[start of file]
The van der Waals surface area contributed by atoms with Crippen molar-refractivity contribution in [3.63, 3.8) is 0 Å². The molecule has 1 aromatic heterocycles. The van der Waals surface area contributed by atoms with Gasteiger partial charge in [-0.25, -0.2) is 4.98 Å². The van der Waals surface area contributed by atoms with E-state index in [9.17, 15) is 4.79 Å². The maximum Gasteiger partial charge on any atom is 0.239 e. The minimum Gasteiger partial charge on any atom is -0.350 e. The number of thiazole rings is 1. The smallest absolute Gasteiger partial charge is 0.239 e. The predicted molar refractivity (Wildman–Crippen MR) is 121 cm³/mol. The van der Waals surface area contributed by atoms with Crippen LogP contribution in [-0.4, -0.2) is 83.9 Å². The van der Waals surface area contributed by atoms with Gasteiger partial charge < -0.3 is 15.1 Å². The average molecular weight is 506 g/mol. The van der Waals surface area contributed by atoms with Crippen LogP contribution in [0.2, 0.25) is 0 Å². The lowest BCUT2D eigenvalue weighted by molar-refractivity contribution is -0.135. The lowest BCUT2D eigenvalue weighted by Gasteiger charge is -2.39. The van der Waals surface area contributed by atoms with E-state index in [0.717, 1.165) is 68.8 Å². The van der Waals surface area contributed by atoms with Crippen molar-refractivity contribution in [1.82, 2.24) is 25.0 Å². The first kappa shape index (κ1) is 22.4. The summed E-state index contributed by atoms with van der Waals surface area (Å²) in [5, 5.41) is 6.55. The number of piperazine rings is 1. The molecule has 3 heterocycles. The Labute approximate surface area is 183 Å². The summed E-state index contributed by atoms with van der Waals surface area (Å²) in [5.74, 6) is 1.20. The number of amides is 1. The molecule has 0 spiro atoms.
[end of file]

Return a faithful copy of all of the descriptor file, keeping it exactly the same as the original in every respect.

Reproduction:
The van der Waals surface area contributed by atoms with Crippen molar-refractivity contribution in [3.63, 3.8) is 0 Å². The molecule has 1 aromatic heterocycles. The van der Waals surface area contributed by atoms with Gasteiger partial charge in [-0.25, -0.2) is 4.98 Å². The van der Waals surface area contributed by atoms with E-state index in [9.17, 15) is 4.79 Å². The maximum Gasteiger partial charge on any atom is 0.239 e. The minimum Gasteiger partial charge on any atom is -0.350 e. The number of thiazole rings is 1. The smallest absolute Gasteiger partial charge is 0.239 e. The predicted molar refractivity (Wildman–Crippen MR) is 121 cm³/mol. The van der Waals surface area contributed by atoms with Crippen LogP contribution in [-0.4, -0.2) is 83.9 Å². The van der Waals surface area contributed by atoms with Gasteiger partial charge < -0.3 is 15.1 Å². The average molecular weight is 506 g/mol. The van der Waals surface area contributed by atoms with Crippen LogP contribution in [0.2, 0.25) is 0 Å². The lowest BCUT2D eigenvalue weighted by molar-refractivity contribution is -0.135. The lowest BCUT2D eigenvalue weighted by Gasteiger charge is -2.39. The van der Waals surface area contributed by atoms with E-state index in [0.717, 1.165) is 68.8 Å². The van der Waals surface area contributed by atoms with Crippen molar-refractivity contribution in [1.82, 2.24) is 25.0 Å². The first kappa shape index (κ1) is 22.4. The summed E-state index contributed by atoms with van der Waals surface area (Å²) in [5, 5.41) is 6.55. The number of piperazine rings is 1. The molecule has 3 heterocycles. The Labute approximate surface area is 183 Å². The summed E-state index contributed by atoms with van der Waals surface area (Å²) in [5.74, 6) is 1.20. The number of amides is 1. The molecule has 0 spiro atoms.